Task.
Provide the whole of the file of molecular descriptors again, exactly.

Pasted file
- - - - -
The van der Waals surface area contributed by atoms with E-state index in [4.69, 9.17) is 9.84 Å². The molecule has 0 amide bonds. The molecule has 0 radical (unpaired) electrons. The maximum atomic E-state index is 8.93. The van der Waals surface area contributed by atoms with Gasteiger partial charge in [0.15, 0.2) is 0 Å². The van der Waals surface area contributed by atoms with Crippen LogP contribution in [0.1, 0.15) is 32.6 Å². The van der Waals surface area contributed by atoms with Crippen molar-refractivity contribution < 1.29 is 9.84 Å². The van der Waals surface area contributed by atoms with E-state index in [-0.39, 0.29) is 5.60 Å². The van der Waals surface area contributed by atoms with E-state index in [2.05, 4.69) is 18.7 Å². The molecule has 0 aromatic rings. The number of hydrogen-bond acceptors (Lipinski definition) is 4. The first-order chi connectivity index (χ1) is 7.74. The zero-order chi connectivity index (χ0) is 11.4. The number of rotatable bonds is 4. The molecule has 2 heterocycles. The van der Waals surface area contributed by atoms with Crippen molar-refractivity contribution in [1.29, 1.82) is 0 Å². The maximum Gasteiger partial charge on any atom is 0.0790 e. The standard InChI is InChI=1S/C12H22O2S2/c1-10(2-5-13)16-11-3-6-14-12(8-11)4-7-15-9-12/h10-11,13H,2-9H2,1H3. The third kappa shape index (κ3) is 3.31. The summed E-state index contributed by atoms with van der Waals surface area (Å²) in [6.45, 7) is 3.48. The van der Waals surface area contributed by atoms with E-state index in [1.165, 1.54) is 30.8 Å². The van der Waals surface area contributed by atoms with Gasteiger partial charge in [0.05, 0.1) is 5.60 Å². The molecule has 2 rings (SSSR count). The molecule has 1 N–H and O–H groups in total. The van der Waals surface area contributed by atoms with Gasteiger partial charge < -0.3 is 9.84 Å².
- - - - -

The van der Waals surface area contributed by atoms with E-state index in [4.69, 9.17) is 9.84 Å². The molecule has 0 amide bonds. The molecule has 0 radical (unpaired) electrons. The maximum atomic E-state index is 8.93. The van der Waals surface area contributed by atoms with Gasteiger partial charge in [0.15, 0.2) is 0 Å². The van der Waals surface area contributed by atoms with Crippen LogP contribution in [0.1, 0.15) is 32.6 Å². The van der Waals surface area contributed by atoms with Crippen molar-refractivity contribution < 1.29 is 9.84 Å². The van der Waals surface area contributed by atoms with E-state index in [-0.39, 0.29) is 5.60 Å². The van der Waals surface area contributed by atoms with E-state index in [2.05, 4.69) is 18.7 Å². The molecule has 0 aromatic rings. The number of hydrogen-bond acceptors (Lipinski definition) is 4. The first-order chi connectivity index (χ1) is 7.74. The zero-order chi connectivity index (χ0) is 11.4. The number of rotatable bonds is 4. The molecule has 2 heterocycles. The van der Waals surface area contributed by atoms with Crippen molar-refractivity contribution in [1.29, 1.82) is 0 Å². The maximum Gasteiger partial charge on any atom is 0.0790 e. The standard InChI is InChI=1S/C12H22O2S2/c1-10(2-5-13)16-11-3-6-14-12(8-11)4-7-15-9-12/h10-11,13H,2-9H2,1H3. The third kappa shape index (κ3) is 3.31. The summed E-state index contributed by atoms with van der Waals surface area (Å²) in [6.45, 7) is 3.48. The van der Waals surface area contributed by atoms with E-state index in [1.165, 1.54) is 30.8 Å². The van der Waals surface area contributed by atoms with Gasteiger partial charge in [0.05, 0.1) is 5.60 Å². The molecule has 2 rings (SSSR count). The molecule has 1 N–H and O–H groups in total. The van der Waals surface area contributed by atoms with Gasteiger partial charge < -0.3 is 9.84 Å².